As the trial by social media raises its ugly head, the toxicity starts to spread and Samantha sees the empire she has worked so hard to establish slowly begin to crumble. Her version of events is debated and dissected on socials with the keyboard warriors questioning her actions and taking a very harsh view on her life-choices. In order to save her reputation Samantha tries to remember events in her teenage years as she saw them but leaves the reader questioning her reliability and her memory of that time. Using flashbacks, her friendship with Lisa is portrayed through Samantha’s eyes with a sense of foreboding, a sense that something is amiss. Who is telling the truth? What really happened that night?
Unfortunately none of the main characters appealed to me in any way and I did find their behaviour frustrating and, at times, repetitive. I do think that the novel could have been cut back a little as I started to glaze over as I read certain chapters. The concept is solid, the portrayal of Samantha Miller is well-depicted but I just didn’t connect with any individual. I had no empathy for any one person, which was unexpected as I thought I’d be rooting for either Lisa or Samantha. But as women in their late thirties, I thought some of their actions were unconvincing and petty, leaving me unsure as to what demographic this book is written for.
IDOL analyses our relationship with social media while also highlighting the toxic nature of the cancel culture. The power of the influencer is global in its reach, almost evangelical in its ability to attract followers, all looking to fill a gap in their lives. Louise O’ Neill questions how we all have become part of this phenomena and how entangled we have become in the lives of others. The climb to the top can be meteoric with a spectacular payback but the fall, if and when it comes, can be brutal and swift. Challenging our perception of the sparkle and the glamour of these folk who get placed on a high pedestal, these ordinary people who become idolised by the masses, IDOL puts the influencer under the microscope and asks a question about truth and self.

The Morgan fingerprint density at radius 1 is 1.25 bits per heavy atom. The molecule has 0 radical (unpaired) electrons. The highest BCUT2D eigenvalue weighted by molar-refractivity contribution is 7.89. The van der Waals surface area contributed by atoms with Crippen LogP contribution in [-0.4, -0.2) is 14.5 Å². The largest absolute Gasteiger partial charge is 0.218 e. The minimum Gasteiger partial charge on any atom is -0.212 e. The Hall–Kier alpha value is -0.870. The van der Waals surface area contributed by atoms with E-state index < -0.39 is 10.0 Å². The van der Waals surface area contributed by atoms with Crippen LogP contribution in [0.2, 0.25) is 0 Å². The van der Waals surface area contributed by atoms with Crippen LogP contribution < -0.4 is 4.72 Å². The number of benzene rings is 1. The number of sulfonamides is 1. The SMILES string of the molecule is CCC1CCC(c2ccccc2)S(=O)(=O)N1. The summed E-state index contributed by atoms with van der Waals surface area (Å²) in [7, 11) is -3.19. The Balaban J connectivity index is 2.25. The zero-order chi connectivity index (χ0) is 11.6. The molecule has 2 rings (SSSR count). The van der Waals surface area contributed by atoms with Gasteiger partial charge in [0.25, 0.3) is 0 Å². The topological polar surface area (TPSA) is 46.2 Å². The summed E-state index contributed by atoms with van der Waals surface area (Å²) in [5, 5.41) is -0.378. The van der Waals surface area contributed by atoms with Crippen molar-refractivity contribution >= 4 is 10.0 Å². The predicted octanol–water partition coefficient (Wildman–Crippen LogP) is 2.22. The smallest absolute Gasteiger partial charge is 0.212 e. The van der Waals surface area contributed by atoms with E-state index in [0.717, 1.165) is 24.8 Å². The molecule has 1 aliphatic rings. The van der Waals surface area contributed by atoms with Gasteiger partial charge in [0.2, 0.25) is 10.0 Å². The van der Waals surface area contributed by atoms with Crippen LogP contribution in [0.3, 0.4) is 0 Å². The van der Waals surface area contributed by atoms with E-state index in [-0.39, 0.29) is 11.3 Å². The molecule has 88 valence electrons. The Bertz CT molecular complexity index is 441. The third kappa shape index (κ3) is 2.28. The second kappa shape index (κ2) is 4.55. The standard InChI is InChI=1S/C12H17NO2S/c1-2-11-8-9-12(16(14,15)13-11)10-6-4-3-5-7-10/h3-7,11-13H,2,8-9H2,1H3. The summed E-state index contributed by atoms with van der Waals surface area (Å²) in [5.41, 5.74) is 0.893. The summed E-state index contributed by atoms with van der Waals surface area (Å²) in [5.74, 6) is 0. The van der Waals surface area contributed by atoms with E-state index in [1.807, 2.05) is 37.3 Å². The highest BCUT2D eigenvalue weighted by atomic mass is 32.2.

Overall IDOL is a very topical novel. An interesting book club choice it would definitely initiate discussions on the culture wars and our relationship with the influencer while also highlighting the complexity of those fraught teenage years.
[ Bio ]
Louise O’Neill grew up in Clonakilty, a small town in West Cork, Ireland. Her first novel, Only Ever Yours, was released in 2014 and won the Sunday Independent Newcomer of the Year at the Irish Book Awards, the Eilís Dillon Award for a First Book and the Bookseller’s inaugural YA Book Prize. Her second novel, Asking For It, was published in September 2015 to widespread critical acclaim. It spent 52 consecutive weeks in the Irish top 10 bestseller list. Both novels have been optioned for screen.
Louise’s first novel for adults, Almost Love, was published in 2018, followed shortly by The Surface Breaks, her feminist re-imagining of The Little Mermaid. Her second novel for adults, After the Silence, was published in 2020 and was an instant bestseller in Ireland. It won Crime Novel of the Year at the Irish Book Awards and has also been optioned for screen. Idol is her third adult novel. Louise contributes regularly to Irish TV and radio, and has a weekly column in the Irish Sunday Times.